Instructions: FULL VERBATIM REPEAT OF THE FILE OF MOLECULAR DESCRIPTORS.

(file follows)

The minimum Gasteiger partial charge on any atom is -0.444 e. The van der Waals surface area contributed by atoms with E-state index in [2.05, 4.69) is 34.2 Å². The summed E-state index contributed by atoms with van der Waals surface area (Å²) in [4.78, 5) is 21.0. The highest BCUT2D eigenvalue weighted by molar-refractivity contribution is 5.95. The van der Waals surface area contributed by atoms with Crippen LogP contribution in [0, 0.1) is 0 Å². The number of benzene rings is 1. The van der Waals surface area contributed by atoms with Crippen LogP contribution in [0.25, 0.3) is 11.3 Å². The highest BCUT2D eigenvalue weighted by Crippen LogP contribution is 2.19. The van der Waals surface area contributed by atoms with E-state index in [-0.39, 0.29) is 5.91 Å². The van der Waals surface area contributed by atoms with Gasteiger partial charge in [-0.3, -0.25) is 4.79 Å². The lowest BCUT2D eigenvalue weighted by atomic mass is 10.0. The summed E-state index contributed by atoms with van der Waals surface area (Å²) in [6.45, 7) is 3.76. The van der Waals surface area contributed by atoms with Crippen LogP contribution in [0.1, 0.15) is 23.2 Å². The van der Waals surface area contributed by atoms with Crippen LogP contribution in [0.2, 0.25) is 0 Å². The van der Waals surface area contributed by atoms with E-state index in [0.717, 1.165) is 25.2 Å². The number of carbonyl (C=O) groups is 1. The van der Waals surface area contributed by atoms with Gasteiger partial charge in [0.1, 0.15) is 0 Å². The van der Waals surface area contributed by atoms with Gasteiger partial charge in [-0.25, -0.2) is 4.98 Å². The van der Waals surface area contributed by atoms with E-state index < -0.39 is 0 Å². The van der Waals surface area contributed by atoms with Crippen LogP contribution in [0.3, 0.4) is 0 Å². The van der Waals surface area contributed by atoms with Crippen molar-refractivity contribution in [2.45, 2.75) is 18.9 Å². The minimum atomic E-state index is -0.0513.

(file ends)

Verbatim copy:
The minimum Gasteiger partial charge on any atom is -0.444 e. The van der Waals surface area contributed by atoms with E-state index in [2.05, 4.69) is 34.2 Å². The summed E-state index contributed by atoms with van der Waals surface area (Å²) in [4.78, 5) is 21.0. The highest BCUT2D eigenvalue weighted by molar-refractivity contribution is 5.95. The van der Waals surface area contributed by atoms with Crippen LogP contribution in [0, 0.1) is 0 Å². The number of benzene rings is 1. The van der Waals surface area contributed by atoms with Crippen LogP contribution in [0.25, 0.3) is 11.3 Å². The highest BCUT2D eigenvalue weighted by Crippen LogP contribution is 2.19. The van der Waals surface area contributed by atoms with E-state index in [-0.39, 0.29) is 5.91 Å². The van der Waals surface area contributed by atoms with Gasteiger partial charge in [-0.3, -0.25) is 4.79 Å². The lowest BCUT2D eigenvalue weighted by atomic mass is 10.0. The summed E-state index contributed by atoms with van der Waals surface area (Å²) in [6.45, 7) is 3.76. The van der Waals surface area contributed by atoms with Crippen LogP contribution in [0.1, 0.15) is 23.2 Å². The van der Waals surface area contributed by atoms with Crippen LogP contribution in [0.2, 0.25) is 0 Å². The van der Waals surface area contributed by atoms with E-state index in [0.717, 1.165) is 25.2 Å². The number of carbonyl (C=O) groups is 1. The van der Waals surface area contributed by atoms with Gasteiger partial charge in [0.1, 0.15) is 0 Å². The van der Waals surface area contributed by atoms with Gasteiger partial charge in [-0.25, -0.2) is 4.98 Å². The van der Waals surface area contributed by atoms with E-state index < -0.39 is 0 Å². The van der Waals surface area contributed by atoms with Crippen LogP contribution in [0.3, 0.4) is 0 Å². The van der Waals surface area contributed by atoms with Crippen molar-refractivity contribution in [2.45, 2.75) is 18.9 Å². The minimum atomic E-state index is -0.0513.